Notice: Eighth Circuit Rule 28a(k) Governs Citation of Unpublished Opinions and Provides That They Are Not Precedent and Generally Should Not Be Cited Unless Relevant to Establishing the Doctrines of Res Judicata, Collateral Estoppel, the Law of the Case, or if the Opinion Has Persuasive Value on a Material Issue and No Published Opinion Would Serve As Well.vernon E. Hubbard, Appellee, v. Ralph Miller; John Bohling, Appellants, 994 F.2d 843 (8th Cir. 1993)Annotate this Case
Before BOWMAN, MAGILL, Circuit Judges, and HENDREN,* District Judge.
Plaintiff Vernon Hubbard brought this action under 42 U.S.C. § 1983 (1988), alleging that he was stabbed by a fellow prisoner at the Jefferson City Correctional Center. Named as defendants are Officers Ralph Miller and John Bohling and the Missouri Department of Corrections. Hubbard asserts an Eighth Amendment claim and seeks actual and punitive damages.
The District Court, adopting the recommendation of the Magistrate Judge, dismissed Hubbard's action against the Missouri Department of Corrections for failure to state a claim, but denied the motion of defendants Miller and Bohling for summary judgment.
Miller and Bohling appeal the denial of their summary judgment motion. For reversal, they argue that the District Court erred in denying their motion because (1) Hubbard failed to set forth a submissible case on his claim that they failed to protect him from a pervasive risk of harm in his housing unit at the prison; and (2) they are entitled to qualified immunity.
As to appellants' first argument, the District Court determined there are disputed questions of material fact concerning the merits of Hubbard's failure-to-protect claim, making summary judgment inappropriate. This aspect of the court's decision is interlocutory. It has not been certified for immediate appeal under 28 U.S.C. § 1292(b) (1988). We therefore have no jurisdiction over this question and accordingly we do not address it.
Appellants would, of course, be entitled to immediate review of the qualified immunity question if the District Court had denied their motion for summary judgment on that ground. See Mitchell v. Forsyth, 472 U.S. 511, 530 (1985). We are unable to discern, however, that either the Magistrate Judge or the District Court has addressed this issue. Although appellants asserted their entitlement to qualified immunity in their motion for summary judgment, both the Magistrate Judge's report and recommendation and the District Court's order are totally devoid of any reference to the qualified immunity question. While the lower courts may have intended to reject the qualified immunity claim asserted by Miller and Bohling, they did not do so in any way that can be gleaned from their actual rulings. It may equally be the case that they intended to rule on qualified immunity only after further factual development had taken place. And it may also be true that they simply failed to consider this aspect of the motion for summary judgment. In any event, the qualified immunity issue is analytically distinct from the issue of whether summary judgment on the merits of the case is precluded by the existence of material questions of disputed fact-the latter issue being the only issue the lower courts appear to have explicitly addressed.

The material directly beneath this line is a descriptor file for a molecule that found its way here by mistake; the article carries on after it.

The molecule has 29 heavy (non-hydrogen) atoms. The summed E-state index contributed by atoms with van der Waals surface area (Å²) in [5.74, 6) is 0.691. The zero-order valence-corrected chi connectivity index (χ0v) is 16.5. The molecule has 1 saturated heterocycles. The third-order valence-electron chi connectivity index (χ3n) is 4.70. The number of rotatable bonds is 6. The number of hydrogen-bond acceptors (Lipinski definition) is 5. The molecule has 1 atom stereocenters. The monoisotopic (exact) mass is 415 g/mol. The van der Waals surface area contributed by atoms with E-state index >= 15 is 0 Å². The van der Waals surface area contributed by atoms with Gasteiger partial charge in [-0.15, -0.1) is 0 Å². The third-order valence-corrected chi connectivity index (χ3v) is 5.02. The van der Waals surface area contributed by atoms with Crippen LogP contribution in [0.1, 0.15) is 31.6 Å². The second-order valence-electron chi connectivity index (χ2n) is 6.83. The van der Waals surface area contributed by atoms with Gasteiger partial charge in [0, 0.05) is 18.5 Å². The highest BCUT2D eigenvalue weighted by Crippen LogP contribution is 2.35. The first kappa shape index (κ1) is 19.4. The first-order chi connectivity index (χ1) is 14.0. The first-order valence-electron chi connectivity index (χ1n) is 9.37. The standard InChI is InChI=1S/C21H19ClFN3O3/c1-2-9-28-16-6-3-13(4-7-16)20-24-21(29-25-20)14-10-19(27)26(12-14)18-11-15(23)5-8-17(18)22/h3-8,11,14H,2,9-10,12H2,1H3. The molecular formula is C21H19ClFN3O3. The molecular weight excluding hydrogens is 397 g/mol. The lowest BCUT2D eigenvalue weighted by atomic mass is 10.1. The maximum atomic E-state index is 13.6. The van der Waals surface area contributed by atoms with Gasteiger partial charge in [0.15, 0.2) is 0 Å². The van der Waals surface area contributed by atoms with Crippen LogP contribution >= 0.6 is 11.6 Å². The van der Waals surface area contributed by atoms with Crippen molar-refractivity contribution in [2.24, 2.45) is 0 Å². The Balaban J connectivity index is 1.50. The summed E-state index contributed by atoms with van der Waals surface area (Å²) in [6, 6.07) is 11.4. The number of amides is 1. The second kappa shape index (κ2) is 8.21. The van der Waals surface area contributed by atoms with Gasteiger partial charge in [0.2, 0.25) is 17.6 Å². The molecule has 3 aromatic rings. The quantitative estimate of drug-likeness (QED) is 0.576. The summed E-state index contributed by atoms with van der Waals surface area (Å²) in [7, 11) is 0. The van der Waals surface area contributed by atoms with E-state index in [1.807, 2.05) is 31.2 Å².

We are unwilling to speculate or to engage in long-distance judicial mind reading. Qualified immunity claims are important. They must be explicitly addressed and initially decided at the trial court level. That, as far as we can see, has not occurred here. Neither the fact of such a ruling nor any reasoning in support of such a ruling appears in the judicial work product under review in this case. We therefore proceed on the premise that appellants' claim of entitlement to summary judgment on the ground of qualified immunity is still open for initial decision in the trial court.
In short, based on the record before us, we are unable to say that appellants have yet suffered a denial of their motion for summary judgment on the ground of qualified immunity. Accordingly, this Court's jurisdiction has not been established, and the appeal must be dismissed. The District Court is directed to rule as soon as it is practicable to do so on the claim of Miller and Bohling for summary judgment on the ground of qualified immunity.
Without prejudice to the right of any of the parties to timely appeal any appealable order the District Court may enter, this appeal is dismissed for lack of jurisdiction.1 See 8th Cir. R. 47A(a).